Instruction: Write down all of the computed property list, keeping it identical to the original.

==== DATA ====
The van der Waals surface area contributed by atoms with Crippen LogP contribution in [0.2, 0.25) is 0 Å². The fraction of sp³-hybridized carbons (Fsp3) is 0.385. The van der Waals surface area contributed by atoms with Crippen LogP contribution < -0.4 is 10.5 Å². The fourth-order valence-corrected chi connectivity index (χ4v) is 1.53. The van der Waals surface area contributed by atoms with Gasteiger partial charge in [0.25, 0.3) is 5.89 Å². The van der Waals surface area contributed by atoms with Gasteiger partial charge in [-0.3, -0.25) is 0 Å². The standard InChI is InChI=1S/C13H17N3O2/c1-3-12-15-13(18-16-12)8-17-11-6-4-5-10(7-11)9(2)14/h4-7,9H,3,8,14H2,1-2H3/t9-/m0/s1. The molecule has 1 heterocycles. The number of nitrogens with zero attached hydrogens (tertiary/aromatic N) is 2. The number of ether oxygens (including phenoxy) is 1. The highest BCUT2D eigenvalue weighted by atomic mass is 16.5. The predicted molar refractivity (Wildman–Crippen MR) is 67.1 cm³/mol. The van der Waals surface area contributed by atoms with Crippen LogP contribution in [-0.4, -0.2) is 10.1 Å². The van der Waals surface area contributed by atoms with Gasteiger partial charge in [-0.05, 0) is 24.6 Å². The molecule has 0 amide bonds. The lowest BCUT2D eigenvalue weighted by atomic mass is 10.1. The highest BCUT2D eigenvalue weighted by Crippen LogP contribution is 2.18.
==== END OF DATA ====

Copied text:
The van der Waals surface area contributed by atoms with Crippen LogP contribution in [0.2, 0.25) is 0 Å². The fraction of sp³-hybridized carbons (Fsp3) is 0.385. The van der Waals surface area contributed by atoms with Crippen LogP contribution < -0.4 is 10.5 Å². The fourth-order valence-corrected chi connectivity index (χ4v) is 1.53. The van der Waals surface area contributed by atoms with Gasteiger partial charge in [0.25, 0.3) is 5.89 Å². The van der Waals surface area contributed by atoms with Gasteiger partial charge in [-0.3, -0.25) is 0 Å². The standard InChI is InChI=1S/C13H17N3O2/c1-3-12-15-13(18-16-12)8-17-11-6-4-5-10(7-11)9(2)14/h4-7,9H,3,8,14H2,1-2H3/t9-/m0/s1. The molecule has 1 heterocycles. The number of nitrogens with zero attached hydrogens (tertiary/aromatic N) is 2. The number of ether oxygens (including phenoxy) is 1. The highest BCUT2D eigenvalue weighted by atomic mass is 16.5. The predicted molar refractivity (Wildman–Crippen MR) is 67.1 cm³/mol. The van der Waals surface area contributed by atoms with Crippen LogP contribution in [-0.4, -0.2) is 10.1 Å². The van der Waals surface area contributed by atoms with Gasteiger partial charge in [-0.05, 0) is 24.6 Å². The molecule has 0 amide bonds. The lowest BCUT2D eigenvalue weighted by atomic mass is 10.1. The highest BCUT2D eigenvalue weighted by Crippen LogP contribution is 2.18.